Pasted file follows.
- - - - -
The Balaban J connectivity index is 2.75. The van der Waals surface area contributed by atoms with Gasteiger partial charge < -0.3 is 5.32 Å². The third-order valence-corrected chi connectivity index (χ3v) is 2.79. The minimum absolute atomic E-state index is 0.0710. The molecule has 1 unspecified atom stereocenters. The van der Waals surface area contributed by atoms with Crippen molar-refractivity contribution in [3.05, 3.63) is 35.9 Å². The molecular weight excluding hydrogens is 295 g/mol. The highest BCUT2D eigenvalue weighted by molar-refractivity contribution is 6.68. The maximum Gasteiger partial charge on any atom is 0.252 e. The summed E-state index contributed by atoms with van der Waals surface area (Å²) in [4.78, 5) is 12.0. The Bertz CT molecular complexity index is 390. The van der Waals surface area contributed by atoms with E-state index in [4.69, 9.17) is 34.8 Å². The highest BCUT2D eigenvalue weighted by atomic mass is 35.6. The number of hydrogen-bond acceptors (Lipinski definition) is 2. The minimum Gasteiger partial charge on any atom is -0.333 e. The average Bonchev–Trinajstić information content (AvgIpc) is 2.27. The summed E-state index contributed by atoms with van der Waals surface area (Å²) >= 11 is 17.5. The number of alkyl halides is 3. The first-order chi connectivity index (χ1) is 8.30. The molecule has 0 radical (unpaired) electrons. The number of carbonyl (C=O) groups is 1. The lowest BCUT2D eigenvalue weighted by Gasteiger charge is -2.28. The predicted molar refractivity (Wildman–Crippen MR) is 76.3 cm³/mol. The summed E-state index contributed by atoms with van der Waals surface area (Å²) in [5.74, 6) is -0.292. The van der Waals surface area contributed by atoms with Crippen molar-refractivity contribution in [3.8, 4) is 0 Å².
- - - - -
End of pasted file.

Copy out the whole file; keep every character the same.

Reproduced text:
The Balaban J connectivity index is 2.75. The van der Waals surface area contributed by atoms with Gasteiger partial charge < -0.3 is 5.32 Å². The third-order valence-corrected chi connectivity index (χ3v) is 2.79. The minimum absolute atomic E-state index is 0.0710. The molecule has 1 unspecified atom stereocenters. The van der Waals surface area contributed by atoms with Crippen molar-refractivity contribution in [3.05, 3.63) is 35.9 Å². The molecular weight excluding hydrogens is 295 g/mol. The highest BCUT2D eigenvalue weighted by molar-refractivity contribution is 6.68. The maximum Gasteiger partial charge on any atom is 0.252 e. The summed E-state index contributed by atoms with van der Waals surface area (Å²) in [4.78, 5) is 12.0. The Bertz CT molecular complexity index is 390. The van der Waals surface area contributed by atoms with E-state index in [4.69, 9.17) is 34.8 Å². The highest BCUT2D eigenvalue weighted by atomic mass is 35.6. The number of hydrogen-bond acceptors (Lipinski definition) is 2. The minimum Gasteiger partial charge on any atom is -0.333 e. The average Bonchev–Trinajstić information content (AvgIpc) is 2.27. The summed E-state index contributed by atoms with van der Waals surface area (Å²) >= 11 is 17.5. The number of alkyl halides is 3. The first-order chi connectivity index (χ1) is 8.30. The molecule has 0 radical (unpaired) electrons. The number of carbonyl (C=O) groups is 1. The lowest BCUT2D eigenvalue weighted by Gasteiger charge is -2.28. The predicted molar refractivity (Wildman–Crippen MR) is 76.3 cm³/mol. The summed E-state index contributed by atoms with van der Waals surface area (Å²) in [5.74, 6) is -0.292. The van der Waals surface area contributed by atoms with Crippen molar-refractivity contribution in [3.8, 4) is 0 Å².